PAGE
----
Marking Up the Alberta Government's $30,000 Keystone XL Ad

authordefault
on

This is a guest post by Heather Libby.

If you’re a regular reader of the Sunday New York Times, you might have noticed a half-page ad in the A section promoting the Keystone XL tar sands pipeline last weekend. Paid for by the Alberta government with $30,000 of taxpayer funds, the text-heavy ad asserted several reasons why President Obama should approve the project.

Their primary argument? This is “the choice of reason”.

Putting aside the fact that their word selection suggests those who oppose the pipeline are illogical or unreasonable; the ad says “some still argue Keystone should be decided on emotion rather than science and fact about Canada’s responsibly developed oil sands resource”.

We completely agree. Here are a few scientific facts it forgot to mention:

And the list goes on, full of reasonable concerns that the Alberta government would rather you not ponder.

Check out our copy of the ad below (click to embiggen) to see a few more suggested edits to Alberta’s assertions.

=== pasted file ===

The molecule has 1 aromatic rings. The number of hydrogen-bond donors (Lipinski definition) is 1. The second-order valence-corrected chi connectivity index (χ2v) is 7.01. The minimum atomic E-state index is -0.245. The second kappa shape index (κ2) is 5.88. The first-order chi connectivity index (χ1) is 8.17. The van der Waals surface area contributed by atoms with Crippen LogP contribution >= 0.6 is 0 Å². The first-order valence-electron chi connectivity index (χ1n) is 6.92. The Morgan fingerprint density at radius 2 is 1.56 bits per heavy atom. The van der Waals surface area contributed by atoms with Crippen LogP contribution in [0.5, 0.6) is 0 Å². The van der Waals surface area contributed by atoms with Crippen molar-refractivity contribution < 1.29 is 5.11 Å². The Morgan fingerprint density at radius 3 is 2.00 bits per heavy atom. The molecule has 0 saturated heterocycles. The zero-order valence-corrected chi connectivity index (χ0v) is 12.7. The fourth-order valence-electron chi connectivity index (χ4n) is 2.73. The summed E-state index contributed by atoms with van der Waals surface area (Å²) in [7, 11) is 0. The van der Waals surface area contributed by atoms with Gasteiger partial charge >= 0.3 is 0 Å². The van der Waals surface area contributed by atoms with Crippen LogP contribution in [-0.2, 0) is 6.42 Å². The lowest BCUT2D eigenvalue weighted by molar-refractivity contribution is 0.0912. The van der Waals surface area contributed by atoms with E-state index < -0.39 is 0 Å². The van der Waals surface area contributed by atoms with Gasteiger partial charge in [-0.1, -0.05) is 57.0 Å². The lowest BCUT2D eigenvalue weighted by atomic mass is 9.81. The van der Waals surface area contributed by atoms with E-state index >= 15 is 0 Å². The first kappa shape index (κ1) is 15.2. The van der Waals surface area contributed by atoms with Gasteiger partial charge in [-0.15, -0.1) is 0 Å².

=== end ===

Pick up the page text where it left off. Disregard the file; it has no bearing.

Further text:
authordefault

Related Posts

Opinion
on

Saudi Aramco is using Formula One to confuse and mislead.

Saudi Aramco is using Formula One to confuse and mislead.
on

Despite progress pivoting away from fossil-fuel funding, the lion’s share of the bank’s oil and gas lending isn’t covered under the new rules.

Despite progress pivoting away from fossil-fuel funding, the lion’s share of the bank’s oil and gas lending isn’t covered under the new rules.
on

The case coincides with a new Greenpeace Italy and ReCommon report showing Eni’s technical consultants have wide links to climate denier groups.

The case coincides with a new Greenpeace Italy and ReCommon report showing Eni’s technical consultants have wide links to climate denier groups.
on

Western provinces are selling fracked gas as a global climate solution. But experts across the Pacific say that’s ‘outdated’ and inaccurate.

Western provinces are selling fracked gas as a global climate solution. But experts across the Pacific say that’s ‘outdated’ and inaccurate.